I had a former student -- now a senior in college who can't graduate because the last engineering class he needs is not being offered til next semester due to furloughs and budget cuts... another blog post entirely -- come to visit me this week. We chatted during lunch.

I asked him how he liked his professors. He said, some were good, some were bad. Then he added, "But the bad ones are good for me because they force me to learn the material on my own. I mean I gotta know this stuff, right?"

And isn't that the difference between kids that achieve and kids that don't? Really, don't ya love that ownership?

Public education in America would be absolutely revolutionized if our students -- and the parents -- simply had an attitude adjustment. Instead of viewing teachers as the ones responsible for making kids learn we need to flip the script so that the students feel responsible for becoming well educated... and instead, view teachers as people who are facilitators of that aim.

Not the doers of all the work for them.

Your math teacher stinks? In today's world, that's seems to be a perfectly justifiable reason for kids (and parents, and politicians) to blame the school for these kids not knowing their multiplication tables.

Not in my house. My kids are gonna know their multiplication tables even if they are taught by New York City's Rubber Room All Stars!

Your English teach is lame? Well, then by all means you should not know how to compose a simple sentence.

How about a little ownership over your own education, huh? Instead of viewing school like a 5 star hotel where everyone who works their ought to be at your beck and call with white glove service, why not view school more like CostCo or Home Depot where the goods are on the shelf, but dude or dudette, you better go figure out a way to get what you need by yourself!!

And if you do find an employee that can help you, be grateful for their assistance instead of demonstrating an attitude of entitlement.

Do teachers need to do better in this country? For sure!

But if they don't is that really a legitimate excuse for our students not to become well-educated?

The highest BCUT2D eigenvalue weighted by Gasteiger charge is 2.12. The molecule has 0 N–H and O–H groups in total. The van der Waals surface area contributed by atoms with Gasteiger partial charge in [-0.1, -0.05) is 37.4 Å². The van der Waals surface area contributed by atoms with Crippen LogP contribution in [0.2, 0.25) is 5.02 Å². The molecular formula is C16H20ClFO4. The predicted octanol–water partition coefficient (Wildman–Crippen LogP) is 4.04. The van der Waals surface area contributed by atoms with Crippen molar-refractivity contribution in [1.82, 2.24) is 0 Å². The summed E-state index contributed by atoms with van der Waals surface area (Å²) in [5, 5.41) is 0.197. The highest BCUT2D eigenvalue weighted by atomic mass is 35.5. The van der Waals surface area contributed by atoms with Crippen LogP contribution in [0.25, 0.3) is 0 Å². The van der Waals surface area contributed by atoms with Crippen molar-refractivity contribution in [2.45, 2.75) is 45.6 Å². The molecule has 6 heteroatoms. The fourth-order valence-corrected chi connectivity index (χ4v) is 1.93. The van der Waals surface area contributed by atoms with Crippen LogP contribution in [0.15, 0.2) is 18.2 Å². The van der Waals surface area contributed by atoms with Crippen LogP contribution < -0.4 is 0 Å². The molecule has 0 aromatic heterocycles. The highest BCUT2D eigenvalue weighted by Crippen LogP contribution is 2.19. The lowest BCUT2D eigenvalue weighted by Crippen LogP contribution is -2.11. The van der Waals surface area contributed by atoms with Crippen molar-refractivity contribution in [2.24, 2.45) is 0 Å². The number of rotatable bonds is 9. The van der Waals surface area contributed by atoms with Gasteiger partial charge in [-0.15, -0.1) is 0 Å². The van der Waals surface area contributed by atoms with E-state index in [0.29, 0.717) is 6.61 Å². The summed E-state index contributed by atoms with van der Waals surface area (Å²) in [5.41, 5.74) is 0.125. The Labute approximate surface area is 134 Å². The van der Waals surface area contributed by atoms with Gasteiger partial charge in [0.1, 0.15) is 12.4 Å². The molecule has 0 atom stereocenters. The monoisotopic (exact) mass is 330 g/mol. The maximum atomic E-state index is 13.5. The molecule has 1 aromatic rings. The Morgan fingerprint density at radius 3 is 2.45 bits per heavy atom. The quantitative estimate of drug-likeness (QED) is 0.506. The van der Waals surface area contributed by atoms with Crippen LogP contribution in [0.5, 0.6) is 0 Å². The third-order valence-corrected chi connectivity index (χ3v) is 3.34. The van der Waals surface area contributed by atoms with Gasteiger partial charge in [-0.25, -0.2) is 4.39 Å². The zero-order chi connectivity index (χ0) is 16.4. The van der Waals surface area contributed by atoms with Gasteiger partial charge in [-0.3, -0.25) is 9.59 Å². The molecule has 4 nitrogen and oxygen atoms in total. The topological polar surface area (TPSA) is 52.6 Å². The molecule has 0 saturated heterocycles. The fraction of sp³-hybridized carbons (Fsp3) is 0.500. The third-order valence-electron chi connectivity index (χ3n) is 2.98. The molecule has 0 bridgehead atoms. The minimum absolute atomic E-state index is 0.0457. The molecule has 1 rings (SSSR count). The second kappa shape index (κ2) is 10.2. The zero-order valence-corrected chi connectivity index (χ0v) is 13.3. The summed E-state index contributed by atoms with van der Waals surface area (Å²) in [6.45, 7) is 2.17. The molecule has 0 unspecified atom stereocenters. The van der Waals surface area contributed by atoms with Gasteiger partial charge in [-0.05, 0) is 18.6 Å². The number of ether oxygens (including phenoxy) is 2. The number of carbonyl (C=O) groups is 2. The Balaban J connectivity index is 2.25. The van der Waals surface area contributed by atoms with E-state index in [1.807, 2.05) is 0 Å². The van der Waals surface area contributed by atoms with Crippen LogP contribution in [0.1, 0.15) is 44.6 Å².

All the tools are there. The internet. The public library. Teachers who care. Outreach programs. On and on and on. For the kid who is ready to apply some good ol' fashioned elbow grease, they sky is the limit.

And for the kid who thinks it is the job of other people to "make them smart"... may the Lord watch over them.

Views: 37

Comment by Martin Kono on January 11, 2010 at 7:56am
You're quite right but I don't agree. My physics teachers in primary school were hopeless. I was good at maths, learned German, did very well on other subjects but my physics education is almost at 0 level just because of bad teaching.
Comment by Colleen Laymon on January 11, 2010 at 1:07pm
It is certainly not black and white, but I do agree that the pendulum needs to swing back to student ownership of their learning. Too many parents place blame on the teacher first, and don't want to acknowledge their child's lack of motivation.
Comment by Alan Sitomer on January 11, 2010 at 1:27pm
nothing universal ever applies, now does it?
Comment by Jessica Eitzen on January 13, 2010 at 11:00am
I agree. I've got a mom who argues EVERY problem missed on homework and every disciplinary action I take against her child like it's my fault. I often get the passive-aggressive She behaves quite well and works just fine on her own when the assignment is stimulating/challenging/whatever enough. And get this...she's a school counselor.

I have a mom who came up to me one time and told me in front of her child that if I didn't start "doing things differently" (i.e. if I didn't stop giving her child zeroes for not turning in his homework or disciplining him when he got in trouble) that she was going to transfer him to a different school. Can't imagine why he's not getting any better....
Comment by Jessica Eitzen on January 13, 2010 at 11:00am
Oh, and then there's the mom of the little girl on an IEP who has told our principal that she shouldn't have to do as much work as the rest of the class because, and I quote, "she's slow."

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